Why are viruses considered non-living?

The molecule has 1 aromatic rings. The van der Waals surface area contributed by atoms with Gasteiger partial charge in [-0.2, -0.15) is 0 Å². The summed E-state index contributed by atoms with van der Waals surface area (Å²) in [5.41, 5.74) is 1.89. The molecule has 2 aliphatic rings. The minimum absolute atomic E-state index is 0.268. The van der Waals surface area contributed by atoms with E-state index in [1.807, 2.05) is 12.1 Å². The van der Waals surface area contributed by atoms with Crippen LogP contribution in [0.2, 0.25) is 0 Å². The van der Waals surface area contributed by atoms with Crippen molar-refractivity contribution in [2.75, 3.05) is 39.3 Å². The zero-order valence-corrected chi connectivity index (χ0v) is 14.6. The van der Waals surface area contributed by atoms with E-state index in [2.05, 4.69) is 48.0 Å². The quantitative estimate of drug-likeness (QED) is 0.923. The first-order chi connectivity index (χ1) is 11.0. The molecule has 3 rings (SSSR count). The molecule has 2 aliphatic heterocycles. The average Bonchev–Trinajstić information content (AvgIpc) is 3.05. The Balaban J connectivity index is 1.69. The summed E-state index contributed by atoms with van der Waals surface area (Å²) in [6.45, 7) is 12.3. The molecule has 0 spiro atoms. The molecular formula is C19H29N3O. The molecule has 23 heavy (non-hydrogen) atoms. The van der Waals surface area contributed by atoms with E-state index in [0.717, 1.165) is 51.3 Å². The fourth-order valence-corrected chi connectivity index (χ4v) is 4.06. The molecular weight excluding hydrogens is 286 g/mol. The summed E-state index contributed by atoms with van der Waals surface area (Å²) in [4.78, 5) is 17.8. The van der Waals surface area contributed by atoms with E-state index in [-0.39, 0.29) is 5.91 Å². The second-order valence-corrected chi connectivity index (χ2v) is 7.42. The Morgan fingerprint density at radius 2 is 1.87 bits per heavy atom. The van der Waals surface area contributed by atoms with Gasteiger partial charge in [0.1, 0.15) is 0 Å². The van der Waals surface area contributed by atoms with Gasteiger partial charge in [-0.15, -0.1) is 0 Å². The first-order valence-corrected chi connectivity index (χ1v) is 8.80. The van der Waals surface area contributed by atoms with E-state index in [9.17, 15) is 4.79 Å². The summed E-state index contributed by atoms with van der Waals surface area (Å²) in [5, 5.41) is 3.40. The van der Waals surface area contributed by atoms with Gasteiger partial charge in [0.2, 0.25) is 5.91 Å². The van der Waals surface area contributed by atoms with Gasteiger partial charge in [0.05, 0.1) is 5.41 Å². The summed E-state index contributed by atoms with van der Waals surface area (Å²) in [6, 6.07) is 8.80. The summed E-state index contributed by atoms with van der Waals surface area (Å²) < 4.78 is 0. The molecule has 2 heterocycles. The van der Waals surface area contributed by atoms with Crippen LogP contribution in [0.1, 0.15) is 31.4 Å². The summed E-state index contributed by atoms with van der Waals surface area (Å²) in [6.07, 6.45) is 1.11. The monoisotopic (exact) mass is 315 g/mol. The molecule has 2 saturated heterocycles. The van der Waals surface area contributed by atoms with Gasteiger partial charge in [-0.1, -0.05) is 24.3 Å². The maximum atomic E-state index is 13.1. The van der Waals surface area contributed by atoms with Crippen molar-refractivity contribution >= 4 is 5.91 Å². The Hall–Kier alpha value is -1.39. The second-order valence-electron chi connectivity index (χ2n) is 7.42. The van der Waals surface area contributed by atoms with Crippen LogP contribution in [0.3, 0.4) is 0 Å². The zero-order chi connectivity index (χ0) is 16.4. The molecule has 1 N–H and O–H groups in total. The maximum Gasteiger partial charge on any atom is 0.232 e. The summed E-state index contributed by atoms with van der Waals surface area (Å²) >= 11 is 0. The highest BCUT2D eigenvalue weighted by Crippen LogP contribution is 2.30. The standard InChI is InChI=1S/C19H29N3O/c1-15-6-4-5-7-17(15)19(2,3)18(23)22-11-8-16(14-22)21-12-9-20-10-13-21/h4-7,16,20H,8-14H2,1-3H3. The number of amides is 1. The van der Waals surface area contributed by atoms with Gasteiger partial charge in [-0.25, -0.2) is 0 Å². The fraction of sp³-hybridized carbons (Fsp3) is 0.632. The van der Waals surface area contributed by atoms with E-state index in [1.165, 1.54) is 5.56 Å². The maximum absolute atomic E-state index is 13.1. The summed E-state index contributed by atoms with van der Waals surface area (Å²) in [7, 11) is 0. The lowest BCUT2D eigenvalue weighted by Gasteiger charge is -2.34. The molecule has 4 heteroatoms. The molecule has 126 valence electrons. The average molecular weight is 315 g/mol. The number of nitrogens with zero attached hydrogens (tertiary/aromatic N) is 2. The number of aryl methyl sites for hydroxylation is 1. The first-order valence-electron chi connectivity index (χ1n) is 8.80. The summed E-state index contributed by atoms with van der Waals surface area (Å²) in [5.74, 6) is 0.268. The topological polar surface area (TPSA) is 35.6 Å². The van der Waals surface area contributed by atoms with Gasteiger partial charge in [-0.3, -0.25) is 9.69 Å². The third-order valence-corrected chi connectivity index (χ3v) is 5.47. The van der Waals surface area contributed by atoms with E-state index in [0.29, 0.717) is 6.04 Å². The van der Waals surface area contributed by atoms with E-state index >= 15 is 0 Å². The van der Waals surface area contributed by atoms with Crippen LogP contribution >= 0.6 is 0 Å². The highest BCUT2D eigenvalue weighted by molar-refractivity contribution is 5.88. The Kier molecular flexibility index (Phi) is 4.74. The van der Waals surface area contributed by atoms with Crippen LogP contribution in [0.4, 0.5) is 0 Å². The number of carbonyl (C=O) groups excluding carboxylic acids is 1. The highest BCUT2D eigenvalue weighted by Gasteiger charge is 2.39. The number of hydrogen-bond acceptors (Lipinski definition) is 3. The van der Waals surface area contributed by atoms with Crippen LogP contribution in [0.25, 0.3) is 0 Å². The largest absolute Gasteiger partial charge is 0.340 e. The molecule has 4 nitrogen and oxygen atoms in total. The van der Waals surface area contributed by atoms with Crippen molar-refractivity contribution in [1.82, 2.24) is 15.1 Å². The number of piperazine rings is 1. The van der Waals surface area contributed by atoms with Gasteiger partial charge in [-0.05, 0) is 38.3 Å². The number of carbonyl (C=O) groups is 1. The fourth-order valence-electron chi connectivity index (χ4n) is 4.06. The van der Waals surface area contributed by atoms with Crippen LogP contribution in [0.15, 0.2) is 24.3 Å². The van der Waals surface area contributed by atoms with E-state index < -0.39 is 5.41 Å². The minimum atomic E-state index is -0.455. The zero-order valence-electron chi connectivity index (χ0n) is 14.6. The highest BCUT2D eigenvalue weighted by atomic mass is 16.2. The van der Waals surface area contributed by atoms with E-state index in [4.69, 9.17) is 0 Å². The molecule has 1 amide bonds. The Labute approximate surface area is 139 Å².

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Viruses are considered non-living because they only exhibit characteristics of living organisms when they are occupying a host organism. A virus consists of a single strand of DNA or RNA enclosed in a protein capsule. They lack the internal structures needed for metabolic processes. When not in a host cell they are dormant and have no biological activity. Dormant viruses are called virions. Once a dormant virus comes in contact with a host cell in becomes an active virus and replicates using structures of the host cell. It has the ability to pass its genetic information on to future generations, which is a characteristic of living organisms, but it is unable to do so without a host cell. Virions can remain dormant for very long periods of time.

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